Previous Events

1

Online Screening of The Fruit of Our Labor – May 17th on Culture Unplugged

culture unplugged

 

 

 

Did you know that Culture Unplugged hosts film festivals online free for all to see? Watch The Fruit of Our Labor: Afghan Perspectives in Film on Friday, May 17th at 11:30PM EST on Culture Unplugged.

In an effort to transcend isolation and ignorance, Culture Unplugged focuses on producing and promoting films that are socially sensitive and culturally conscious. Their mission is to nurture and spread enlightening films, fostering a strong sense of community on a local and global scale.

The Fruit of Our Labor

The Fruit of Our Labor is a collection of 10 short documentary films made by 10 Afghans during a training conducted by Community Supported Film in the fall of 2010. These character-driven shorts highlight the complex daily realities of contemporary Afghanistan, while also showing the agency and capacity of Afghans to solve their own problems. The films bring a much-needed local perspective to the debate about the immediate and long-term future of Afghanistan.

 

1

Screening and Presentation at West Virginia State University – April 25th

West Virginia’s Department of Communications & Media Studies will host a screening of The Fruit of Our Labor films, including a presentation by CSFilm director Michael Sheridan by Skype.  Q&A to follow.West Virginia State University

Thursday, April 25th 2013 at 7pm
West Virginia State University
Davis Fine Arts Theater
Washington Ave and Presidents Drive
Dunbar, West Virginia
The Fruit of Our Labor: Afghan Perspectives in Film is a collection of documentary shorts made by Afghan filmmakers during an intensive five week training by Community Supported Film.  The films bring to life Afghans’ daily efforts to address their challenging social and economic conditions, offering a personal and first-hand Afghan point of view rarely seen or heard in the US – even after 10 years of intense media coverage.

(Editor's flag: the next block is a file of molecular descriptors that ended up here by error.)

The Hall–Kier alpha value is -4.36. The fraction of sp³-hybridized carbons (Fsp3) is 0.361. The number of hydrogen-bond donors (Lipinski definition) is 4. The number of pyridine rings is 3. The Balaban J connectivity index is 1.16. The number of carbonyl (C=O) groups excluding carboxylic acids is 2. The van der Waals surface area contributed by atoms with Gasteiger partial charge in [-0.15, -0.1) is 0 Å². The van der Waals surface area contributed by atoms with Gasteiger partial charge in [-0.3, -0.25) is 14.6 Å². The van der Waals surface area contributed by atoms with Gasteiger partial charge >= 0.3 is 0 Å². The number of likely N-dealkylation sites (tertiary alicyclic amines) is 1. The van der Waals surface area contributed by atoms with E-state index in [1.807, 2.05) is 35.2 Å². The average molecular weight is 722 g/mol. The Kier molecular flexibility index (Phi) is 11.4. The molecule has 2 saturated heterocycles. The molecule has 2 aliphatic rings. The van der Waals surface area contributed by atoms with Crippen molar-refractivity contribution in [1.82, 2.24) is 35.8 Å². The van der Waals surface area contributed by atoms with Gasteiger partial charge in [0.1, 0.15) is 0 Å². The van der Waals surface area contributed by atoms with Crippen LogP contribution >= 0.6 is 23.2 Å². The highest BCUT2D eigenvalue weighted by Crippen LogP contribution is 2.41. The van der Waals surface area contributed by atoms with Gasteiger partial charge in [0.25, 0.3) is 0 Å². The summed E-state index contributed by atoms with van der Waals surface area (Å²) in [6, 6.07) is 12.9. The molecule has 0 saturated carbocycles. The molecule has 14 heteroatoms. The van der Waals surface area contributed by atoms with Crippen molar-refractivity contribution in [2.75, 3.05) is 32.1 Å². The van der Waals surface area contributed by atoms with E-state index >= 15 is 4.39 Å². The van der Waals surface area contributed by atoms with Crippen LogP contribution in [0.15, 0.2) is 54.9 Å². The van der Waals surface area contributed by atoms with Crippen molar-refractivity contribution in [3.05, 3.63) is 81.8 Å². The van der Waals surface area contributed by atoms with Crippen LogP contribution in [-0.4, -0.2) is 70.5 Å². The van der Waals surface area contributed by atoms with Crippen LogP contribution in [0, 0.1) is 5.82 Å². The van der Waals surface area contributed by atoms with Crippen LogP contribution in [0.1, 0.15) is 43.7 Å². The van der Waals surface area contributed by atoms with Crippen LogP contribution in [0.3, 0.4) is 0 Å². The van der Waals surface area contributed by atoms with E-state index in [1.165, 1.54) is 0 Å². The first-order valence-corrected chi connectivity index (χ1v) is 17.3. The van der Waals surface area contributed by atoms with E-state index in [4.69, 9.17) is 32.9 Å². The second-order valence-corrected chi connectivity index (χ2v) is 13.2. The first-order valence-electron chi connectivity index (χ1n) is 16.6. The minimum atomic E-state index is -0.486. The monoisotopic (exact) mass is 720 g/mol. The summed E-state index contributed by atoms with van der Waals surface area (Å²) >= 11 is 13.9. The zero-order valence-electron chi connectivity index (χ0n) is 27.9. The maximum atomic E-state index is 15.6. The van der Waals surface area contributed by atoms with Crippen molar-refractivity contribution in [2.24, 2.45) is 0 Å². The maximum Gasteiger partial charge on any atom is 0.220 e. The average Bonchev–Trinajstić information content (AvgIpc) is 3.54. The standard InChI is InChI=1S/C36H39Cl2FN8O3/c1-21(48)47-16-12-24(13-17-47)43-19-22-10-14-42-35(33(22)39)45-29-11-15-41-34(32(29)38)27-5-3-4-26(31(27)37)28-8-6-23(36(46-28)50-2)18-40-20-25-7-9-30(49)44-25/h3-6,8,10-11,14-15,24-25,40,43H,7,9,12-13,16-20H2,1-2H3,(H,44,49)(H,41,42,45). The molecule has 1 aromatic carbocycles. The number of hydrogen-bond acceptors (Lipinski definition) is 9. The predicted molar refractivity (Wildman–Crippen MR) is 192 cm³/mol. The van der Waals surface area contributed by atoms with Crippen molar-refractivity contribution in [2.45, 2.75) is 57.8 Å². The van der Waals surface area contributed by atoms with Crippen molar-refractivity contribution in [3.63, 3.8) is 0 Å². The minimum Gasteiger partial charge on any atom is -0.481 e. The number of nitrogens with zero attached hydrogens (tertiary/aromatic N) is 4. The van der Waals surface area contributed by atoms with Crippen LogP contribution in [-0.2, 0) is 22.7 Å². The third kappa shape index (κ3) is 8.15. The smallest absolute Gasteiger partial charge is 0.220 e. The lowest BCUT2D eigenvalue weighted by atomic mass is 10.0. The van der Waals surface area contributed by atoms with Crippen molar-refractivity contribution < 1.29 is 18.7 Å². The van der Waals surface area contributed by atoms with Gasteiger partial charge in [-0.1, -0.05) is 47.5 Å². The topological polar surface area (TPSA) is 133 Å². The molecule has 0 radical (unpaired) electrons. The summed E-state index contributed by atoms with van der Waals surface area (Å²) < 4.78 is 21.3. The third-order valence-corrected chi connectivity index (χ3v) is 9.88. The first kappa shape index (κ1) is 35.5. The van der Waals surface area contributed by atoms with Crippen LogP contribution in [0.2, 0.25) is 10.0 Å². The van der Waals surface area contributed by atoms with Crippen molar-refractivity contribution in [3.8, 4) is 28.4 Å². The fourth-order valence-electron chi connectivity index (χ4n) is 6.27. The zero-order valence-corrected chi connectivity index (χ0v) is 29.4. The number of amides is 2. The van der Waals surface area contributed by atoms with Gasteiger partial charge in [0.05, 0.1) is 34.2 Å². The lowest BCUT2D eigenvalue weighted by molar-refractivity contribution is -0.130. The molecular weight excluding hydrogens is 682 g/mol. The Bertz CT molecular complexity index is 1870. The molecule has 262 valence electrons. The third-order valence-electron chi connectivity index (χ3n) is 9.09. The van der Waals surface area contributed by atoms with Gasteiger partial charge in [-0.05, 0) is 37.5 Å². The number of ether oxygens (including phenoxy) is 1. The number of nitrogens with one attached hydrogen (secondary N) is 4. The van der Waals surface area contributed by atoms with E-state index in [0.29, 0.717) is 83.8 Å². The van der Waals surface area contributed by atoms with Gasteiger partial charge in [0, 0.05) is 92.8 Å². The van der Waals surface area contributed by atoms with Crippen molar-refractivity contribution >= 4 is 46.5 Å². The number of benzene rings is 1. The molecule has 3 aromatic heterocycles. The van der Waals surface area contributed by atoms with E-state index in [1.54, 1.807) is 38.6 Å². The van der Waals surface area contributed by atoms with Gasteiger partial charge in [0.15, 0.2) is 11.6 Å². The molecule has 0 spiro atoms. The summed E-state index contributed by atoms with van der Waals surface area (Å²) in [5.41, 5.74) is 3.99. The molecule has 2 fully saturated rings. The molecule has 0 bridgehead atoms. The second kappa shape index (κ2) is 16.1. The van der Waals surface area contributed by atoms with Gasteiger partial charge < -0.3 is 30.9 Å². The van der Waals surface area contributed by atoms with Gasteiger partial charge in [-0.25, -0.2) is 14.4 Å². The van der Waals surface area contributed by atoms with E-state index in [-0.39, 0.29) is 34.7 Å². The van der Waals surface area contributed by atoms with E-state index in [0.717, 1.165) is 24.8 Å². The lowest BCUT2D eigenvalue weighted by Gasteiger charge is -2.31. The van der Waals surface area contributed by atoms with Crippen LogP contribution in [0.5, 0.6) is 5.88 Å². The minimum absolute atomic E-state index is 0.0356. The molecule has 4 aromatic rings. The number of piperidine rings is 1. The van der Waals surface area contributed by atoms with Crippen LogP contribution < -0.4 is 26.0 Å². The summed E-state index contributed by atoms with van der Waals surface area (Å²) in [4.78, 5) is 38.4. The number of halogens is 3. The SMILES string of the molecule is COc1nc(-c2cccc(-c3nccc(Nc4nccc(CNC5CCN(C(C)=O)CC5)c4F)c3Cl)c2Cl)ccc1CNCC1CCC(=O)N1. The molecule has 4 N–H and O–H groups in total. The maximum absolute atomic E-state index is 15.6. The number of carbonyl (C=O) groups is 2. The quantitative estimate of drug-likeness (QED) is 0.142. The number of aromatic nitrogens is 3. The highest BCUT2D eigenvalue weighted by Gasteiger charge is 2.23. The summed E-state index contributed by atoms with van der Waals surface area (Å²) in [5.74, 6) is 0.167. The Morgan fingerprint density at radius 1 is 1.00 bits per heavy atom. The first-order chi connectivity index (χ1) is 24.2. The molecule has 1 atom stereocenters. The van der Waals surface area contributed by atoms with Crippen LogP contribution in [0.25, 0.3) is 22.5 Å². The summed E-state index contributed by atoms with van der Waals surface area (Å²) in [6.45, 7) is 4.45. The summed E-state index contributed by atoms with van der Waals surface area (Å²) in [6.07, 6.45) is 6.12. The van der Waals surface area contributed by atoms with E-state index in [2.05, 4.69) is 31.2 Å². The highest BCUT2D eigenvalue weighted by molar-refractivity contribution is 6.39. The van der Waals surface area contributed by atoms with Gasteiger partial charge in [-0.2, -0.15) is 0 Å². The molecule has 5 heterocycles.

0

Community Supported Film to Present at “Art and Technology in the Middle East” Conference at Columbia University

ta'alimOn April 18th Michael Sheridan will be one of several panelists presenting at Intersections of the Global and Local in Education in the Middle East – the 2013 TA’ALIM conference on the role of art, media and technology  in education in Middle Eastern countries, held at the Teachers College at Columbia University in New York.

Thursday, April 18th 2013
9am-3:15pm
Grade Dodge Hall 179,
Teachers College, Columbia University
525 W 120th St New York, NY 10027

Teacher   College at Columbia University

 

 

 

During the discussion the panelists will focus on how various media can help to aid the issues facing the Middle East. The day will consist of a video-conference between graduate students in the U.S., students at the American University in Cairo, and students at Notre Dame University in Lebanon. All students are in various stages of conducting or planning research on education in the region and will have a forum to share their successes and challenges. There will then be a panel of professionals and screenings of short films.

Panel: Art, Media and Technology in Education

12:45-2:15pm

Nada Elattar, Sesame Workshop
Kristyn Mohr, Global Nomads Group
Jennifer Lauren, T21
Abdullah Schleifer, Middle East Institute
Michael Sheridan, Community Supported Film
Moderator: Erin Twohig, Doctoral Candidate in French &
Roman Philology, Columbia University

Learn more about the event and register.

0

First International Women’s Film Festival in Afghanistan Features Two “Fruit of Our Labor” Directors